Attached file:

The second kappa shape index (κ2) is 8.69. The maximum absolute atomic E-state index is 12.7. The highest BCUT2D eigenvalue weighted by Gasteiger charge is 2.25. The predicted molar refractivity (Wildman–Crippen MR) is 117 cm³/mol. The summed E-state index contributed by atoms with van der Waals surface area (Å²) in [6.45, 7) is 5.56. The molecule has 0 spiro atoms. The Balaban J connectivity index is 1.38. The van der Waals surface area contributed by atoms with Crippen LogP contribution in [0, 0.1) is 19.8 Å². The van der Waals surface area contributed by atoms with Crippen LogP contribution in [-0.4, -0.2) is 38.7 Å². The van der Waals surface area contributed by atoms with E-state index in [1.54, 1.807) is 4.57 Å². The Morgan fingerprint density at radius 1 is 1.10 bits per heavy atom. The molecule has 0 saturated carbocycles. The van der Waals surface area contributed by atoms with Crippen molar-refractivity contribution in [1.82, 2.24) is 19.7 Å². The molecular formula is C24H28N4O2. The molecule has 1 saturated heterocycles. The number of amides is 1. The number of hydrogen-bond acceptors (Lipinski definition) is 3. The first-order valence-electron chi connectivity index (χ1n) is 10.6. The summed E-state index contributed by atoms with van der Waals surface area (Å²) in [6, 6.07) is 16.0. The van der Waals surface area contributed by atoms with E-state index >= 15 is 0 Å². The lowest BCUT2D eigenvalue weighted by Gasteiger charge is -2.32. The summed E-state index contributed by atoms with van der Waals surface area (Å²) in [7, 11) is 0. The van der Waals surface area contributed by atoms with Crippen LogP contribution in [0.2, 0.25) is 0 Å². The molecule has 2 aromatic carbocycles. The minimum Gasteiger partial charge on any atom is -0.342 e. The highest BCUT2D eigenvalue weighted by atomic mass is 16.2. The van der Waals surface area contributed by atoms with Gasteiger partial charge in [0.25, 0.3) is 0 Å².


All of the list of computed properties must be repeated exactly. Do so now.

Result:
The second kappa shape index (κ2) is 8.69. The maximum absolute atomic E-state index is 12.7. The highest BCUT2D eigenvalue weighted by Gasteiger charge is 2.25. The predicted molar refractivity (Wildman–Crippen MR) is 117 cm³/mol. The summed E-state index contributed by atoms with van der Waals surface area (Å²) in [6.45, 7) is 5.56. The molecule has 0 spiro atoms. The Balaban J connectivity index is 1.38. The van der Waals surface area contributed by atoms with Crippen LogP contribution in [0, 0.1) is 19.8 Å². The van der Waals surface area contributed by atoms with Crippen LogP contribution in [-0.4, -0.2) is 38.7 Å². The van der Waals surface area contributed by atoms with E-state index in [1.54, 1.807) is 4.57 Å². The Morgan fingerprint density at radius 1 is 1.10 bits per heavy atom. The molecule has 0 saturated carbocycles. The van der Waals surface area contributed by atoms with Crippen molar-refractivity contribution in [1.82, 2.24) is 19.7 Å². The molecular formula is C24H28N4O2. The molecule has 1 saturated heterocycles. The number of amides is 1. The number of hydrogen-bond acceptors (Lipinski definition) is 3. The first-order valence-electron chi connectivity index (χ1n) is 10.6. The summed E-state index contributed by atoms with van der Waals surface area (Å²) in [6, 6.07) is 16.0. The van der Waals surface area contributed by atoms with E-state index >= 15 is 0 Å². The lowest BCUT2D eigenvalue weighted by Gasteiger charge is -2.32. The summed E-state index contributed by atoms with van der Waals surface area (Å²) in [7, 11) is 0. The van der Waals surface area contributed by atoms with Crippen LogP contribution in [0.2, 0.25) is 0 Å². The molecule has 2 aromatic carbocycles. The minimum Gasteiger partial charge on any atom is -0.342 e. The highest BCUT2D eigenvalue weighted by atomic mass is 16.2. The van der Waals surface area contributed by atoms with Gasteiger partial charge in [0.25, 0.3) is 0 Å².